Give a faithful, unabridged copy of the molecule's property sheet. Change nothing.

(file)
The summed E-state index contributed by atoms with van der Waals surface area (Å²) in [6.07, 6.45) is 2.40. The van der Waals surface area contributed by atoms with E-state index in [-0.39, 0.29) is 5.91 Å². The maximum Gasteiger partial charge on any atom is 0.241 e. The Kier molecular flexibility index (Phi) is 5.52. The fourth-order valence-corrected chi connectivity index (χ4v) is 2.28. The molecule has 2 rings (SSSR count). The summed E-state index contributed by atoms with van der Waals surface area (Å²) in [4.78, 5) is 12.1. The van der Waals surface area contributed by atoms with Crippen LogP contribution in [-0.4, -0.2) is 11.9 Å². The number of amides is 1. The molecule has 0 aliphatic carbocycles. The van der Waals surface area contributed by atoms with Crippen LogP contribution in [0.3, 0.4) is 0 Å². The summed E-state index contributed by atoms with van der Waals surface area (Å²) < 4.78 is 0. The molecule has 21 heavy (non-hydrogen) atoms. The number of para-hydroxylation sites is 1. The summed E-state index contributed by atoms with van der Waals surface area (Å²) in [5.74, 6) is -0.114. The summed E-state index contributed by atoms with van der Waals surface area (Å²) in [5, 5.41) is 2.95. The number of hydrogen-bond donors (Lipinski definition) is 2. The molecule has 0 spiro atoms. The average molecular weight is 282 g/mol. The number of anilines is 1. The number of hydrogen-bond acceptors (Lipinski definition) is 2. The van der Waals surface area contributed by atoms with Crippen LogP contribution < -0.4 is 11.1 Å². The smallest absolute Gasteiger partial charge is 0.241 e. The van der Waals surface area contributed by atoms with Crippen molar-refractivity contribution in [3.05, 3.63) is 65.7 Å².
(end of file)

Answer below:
The summed E-state index contributed by atoms with van der Waals surface area (Å²) in [6.07, 6.45) is 2.40. The van der Waals surface area contributed by atoms with E-state index in [-0.39, 0.29) is 5.91 Å². The maximum Gasteiger partial charge on any atom is 0.241 e. The Kier molecular flexibility index (Phi) is 5.52. The fourth-order valence-corrected chi connectivity index (χ4v) is 2.28. The molecule has 2 rings (SSSR count). The summed E-state index contributed by atoms with van der Waals surface area (Å²) in [4.78, 5) is 12.1. The van der Waals surface area contributed by atoms with Crippen LogP contribution in [-0.4, -0.2) is 11.9 Å². The number of amides is 1. The molecule has 0 aliphatic carbocycles. The van der Waals surface area contributed by atoms with Crippen LogP contribution in [0.3, 0.4) is 0 Å². The summed E-state index contributed by atoms with van der Waals surface area (Å²) < 4.78 is 0. The molecule has 21 heavy (non-hydrogen) atoms. The number of para-hydroxylation sites is 1. The summed E-state index contributed by atoms with van der Waals surface area (Å²) in [5.74, 6) is -0.114. The summed E-state index contributed by atoms with van der Waals surface area (Å²) in [5, 5.41) is 2.95. The number of hydrogen-bond donors (Lipinski definition) is 2. The molecule has 0 spiro atoms. The average molecular weight is 282 g/mol. The number of anilines is 1. The number of hydrogen-bond acceptors (Lipinski definition) is 2. The van der Waals surface area contributed by atoms with Crippen LogP contribution < -0.4 is 11.1 Å². The smallest absolute Gasteiger partial charge is 0.241 e. The van der Waals surface area contributed by atoms with Crippen molar-refractivity contribution in [3.05, 3.63) is 65.7 Å².